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A Sort Of Kung Fu Hip-Hop Wizard Of Oz: An ECCC Interview With Yehudi Mercado

Written by Tim Midura on Thursday, March 08 2018 and posted in News with Benefits

A Sort Of Kung Fu Hip-Hop Wizard Of Oz: An ECCC Interview With Yehudi Mercado

Talking Sci-Fu, scratching the perfect beat, and Star Wars as religion.


Source: Emerald City Comic Con

Yehudi Mercado is a Los Angeles-based writer and cartoonist. His work includes Guardians of the Galaxy: The Universal Weapon, Hero Hotel, and the upcoming Sci-Fu from Oni Press. The book is set to release March 14, but Yehudi is unofficially launching the book at Austin Books & Comics Saturday March 10 during SXSW from 12-4pm.

 

Tim: Sci-Fu is set to drop in a couple weeks. For the uninitiated, can you sum up the series?

Yehudi: I would say it's a hip-hop sci-fi kung fu adventure story. Set in the '80s in Brooklyn, it's about a kid who is a DJ. One night he scratches the perfect beat and that summons a UFO that takes him to a robot planet. He has to fight these robots in order to get back home. Sort of like a kung fu hip-hop Wizard of Oz.

Tim: Have you ever scratched the perfect beat before?

Yehudi: No! I'm terrible at it. My big fat fingers are only good for drawing cartoon characters.

Tim: Is it a coincidence that Discopia rhymes with Dystopia?

Yehudi: It is not a coincidence. It could also be "Utopian" or "Dystopian". It's basically a robot planet where the inspiration for music comes from. It's sort of been corrupted by robots.

Tim: What's your stance on disco?

Yehudi: That's the thing. It's set in the '80s so it's old school hip-hop. Of course, they would have disco as an influence. Also, the whole planet looks like a disco ball.

Tim: Kung-Fu and Hip-Hop have always been connected. Which were you exposed to first?

Yehudi: I think around the same time. I grew up in Houston and every Saturday after cartoons would be kung fu movies. Probably kung fu first. Then junior high I started getting introduced to the Beastie Boys and Run DMC. I was a latchkey kid, so every time I would come home from school, I would set on a record and choreograph my own fight scenes. I've always married the two.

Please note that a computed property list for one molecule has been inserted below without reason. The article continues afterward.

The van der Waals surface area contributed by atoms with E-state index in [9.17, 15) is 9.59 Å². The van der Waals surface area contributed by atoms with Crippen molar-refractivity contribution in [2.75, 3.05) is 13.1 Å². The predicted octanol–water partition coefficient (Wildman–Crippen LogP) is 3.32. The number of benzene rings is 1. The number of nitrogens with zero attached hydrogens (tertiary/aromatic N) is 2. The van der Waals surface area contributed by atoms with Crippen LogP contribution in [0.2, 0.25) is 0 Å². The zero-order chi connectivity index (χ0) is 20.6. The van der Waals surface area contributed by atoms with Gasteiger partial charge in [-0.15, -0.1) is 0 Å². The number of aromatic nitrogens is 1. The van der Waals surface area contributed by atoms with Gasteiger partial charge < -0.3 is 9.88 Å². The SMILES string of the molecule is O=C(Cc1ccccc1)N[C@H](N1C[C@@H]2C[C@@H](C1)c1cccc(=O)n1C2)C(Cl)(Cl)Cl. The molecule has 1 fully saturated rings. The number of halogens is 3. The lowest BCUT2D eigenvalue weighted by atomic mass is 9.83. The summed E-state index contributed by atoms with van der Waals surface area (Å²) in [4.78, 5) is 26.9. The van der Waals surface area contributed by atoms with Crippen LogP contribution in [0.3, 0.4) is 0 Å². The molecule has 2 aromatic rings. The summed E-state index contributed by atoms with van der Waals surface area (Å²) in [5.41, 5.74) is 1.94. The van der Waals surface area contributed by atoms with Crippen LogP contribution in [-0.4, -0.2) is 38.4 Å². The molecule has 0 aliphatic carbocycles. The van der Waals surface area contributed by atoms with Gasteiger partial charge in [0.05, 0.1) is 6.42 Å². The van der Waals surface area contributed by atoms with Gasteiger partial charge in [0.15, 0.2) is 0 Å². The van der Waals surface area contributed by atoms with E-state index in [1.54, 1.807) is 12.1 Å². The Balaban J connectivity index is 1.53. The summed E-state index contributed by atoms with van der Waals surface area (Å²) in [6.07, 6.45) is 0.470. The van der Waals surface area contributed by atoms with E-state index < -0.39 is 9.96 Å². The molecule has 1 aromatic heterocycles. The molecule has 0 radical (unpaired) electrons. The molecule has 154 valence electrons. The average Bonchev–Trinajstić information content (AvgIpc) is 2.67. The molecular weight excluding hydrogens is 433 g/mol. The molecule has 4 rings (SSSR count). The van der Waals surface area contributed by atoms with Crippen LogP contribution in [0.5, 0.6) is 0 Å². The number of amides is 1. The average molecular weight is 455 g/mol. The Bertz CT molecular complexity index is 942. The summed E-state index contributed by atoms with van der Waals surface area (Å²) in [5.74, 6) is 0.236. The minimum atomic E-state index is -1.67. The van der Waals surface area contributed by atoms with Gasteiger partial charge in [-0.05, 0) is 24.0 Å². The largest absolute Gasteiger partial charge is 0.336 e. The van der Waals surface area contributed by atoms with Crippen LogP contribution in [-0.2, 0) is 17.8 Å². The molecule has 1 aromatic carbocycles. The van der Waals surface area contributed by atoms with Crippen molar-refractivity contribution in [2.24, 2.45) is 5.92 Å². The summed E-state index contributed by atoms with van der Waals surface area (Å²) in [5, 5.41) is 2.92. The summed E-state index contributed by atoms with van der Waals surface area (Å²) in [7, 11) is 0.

Tim: How was it bringing the music of Hip-Hop to a static page?

Yehudi: It's interesting. I would draw to music. I come from animation so movement and motion are everything to me. I hate a page that's just dead and flat. Everyone's gotta be moving. Everyone's gotta be gesticulating. Things in the background have to be whizzing. Hopefully that comes across and feels like you're listening to music. I was drawing to music.

Tim: What did you mostly listen to while drawing Sci-Fu.

Yehudi: The Sirius XM Backspin on an endless loop.

Tim: Your color palette is very neon-influenced. I don't normally associate neon with kung-fu or hip-hop. What made you decide to go that way?

Yehudi: That was the sci-fi influence. I definitely wanted it to feel like Blade Runner/high tech. I also wanted it to feel like you're almost inside DJ equipment. I used to have these turntables that had underlighting. I always thought that was magical. As soon as you turned it on, this amber glow came from below. Hopefully this gets animated. All the building lights are like equalizers. The whole city will pulse and move. All the roads are basically vinyl and all the cars are needles skimming along the road. Basically playing music.

Tim: Top kung-fu? Top hip-hop? Top sci-fi?

Yehudi: I'll always love the Beastie Boys. Kung fu? Jackie Chan is the best. I just love the way he uses everything in the environment. He's funny and goofy. I also love Buster Keaton. When I heard that was he influence I was like perfect. Top sci-fi? I always love Star Wars. Seriously, like Star Wars is my family religion. All of us are obsessed.

 

 

 







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About the Author - Tim Midura


Born in the frozen tundra of Massachusetts, Tim Midura has long possessed a love for comic books and records. After stealing the beard of Zeus and inventing the pizza bagel, a much more heavily tattooed and bearded Tim Midura has finally settled in San Diego. He's the world's first comics journalist who doesn't want to become a comics writer. Find him on twitter, facebook or by email.


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